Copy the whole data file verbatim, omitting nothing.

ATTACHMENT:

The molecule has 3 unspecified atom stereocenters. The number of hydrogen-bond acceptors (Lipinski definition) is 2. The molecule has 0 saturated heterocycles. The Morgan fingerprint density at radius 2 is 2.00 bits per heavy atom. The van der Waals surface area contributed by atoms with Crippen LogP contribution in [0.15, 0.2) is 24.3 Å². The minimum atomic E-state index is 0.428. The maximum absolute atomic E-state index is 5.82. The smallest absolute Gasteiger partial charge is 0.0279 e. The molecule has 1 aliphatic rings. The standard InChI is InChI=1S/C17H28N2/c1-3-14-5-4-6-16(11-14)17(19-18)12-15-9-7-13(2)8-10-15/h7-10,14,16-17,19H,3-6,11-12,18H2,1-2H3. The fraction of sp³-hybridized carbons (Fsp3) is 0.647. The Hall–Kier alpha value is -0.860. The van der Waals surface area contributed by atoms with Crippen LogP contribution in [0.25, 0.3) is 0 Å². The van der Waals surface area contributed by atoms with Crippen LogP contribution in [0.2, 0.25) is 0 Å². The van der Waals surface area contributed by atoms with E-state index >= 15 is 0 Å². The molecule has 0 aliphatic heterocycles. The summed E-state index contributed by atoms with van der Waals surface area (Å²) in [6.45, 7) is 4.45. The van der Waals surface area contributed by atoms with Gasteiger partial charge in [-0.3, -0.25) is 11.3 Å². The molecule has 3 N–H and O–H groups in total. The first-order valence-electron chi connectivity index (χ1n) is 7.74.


The molecule has 3 unspecified atom stereocenters. The number of hydrogen-bond acceptors (Lipinski definition) is 2. The molecule has 0 saturated heterocycles. The Morgan fingerprint density at radius 2 is 2.00 bits per heavy atom. The van der Waals surface area contributed by atoms with Crippen LogP contribution in [0.15, 0.2) is 24.3 Å². The minimum atomic E-state index is 0.428. The maximum absolute atomic E-state index is 5.82. The smallest absolute Gasteiger partial charge is 0.0279 e. The molecule has 1 aliphatic rings. The standard InChI is InChI=1S/C17H28N2/c1-3-14-5-4-6-16(11-14)17(19-18)12-15-9-7-13(2)8-10-15/h7-10,14,16-17,19H,3-6,11-12,18H2,1-2H3. The fraction of sp³-hybridized carbons (Fsp3) is 0.647. The Hall–Kier alpha value is -0.860. The van der Waals surface area contributed by atoms with Crippen LogP contribution in [0.25, 0.3) is 0 Å². The van der Waals surface area contributed by atoms with Crippen LogP contribution in [0.2, 0.25) is 0 Å². The van der Waals surface area contributed by atoms with E-state index >= 15 is 0 Å². The molecule has 0 aliphatic heterocycles. The summed E-state index contributed by atoms with van der Waals surface area (Å²) in [6.45, 7) is 4.45. The van der Waals surface area contributed by atoms with Gasteiger partial charge in [-0.3, -0.25) is 11.3 Å². The molecule has 3 N–H and O–H groups in total. The first-order valence-electron chi connectivity index (χ1n) is 7.74.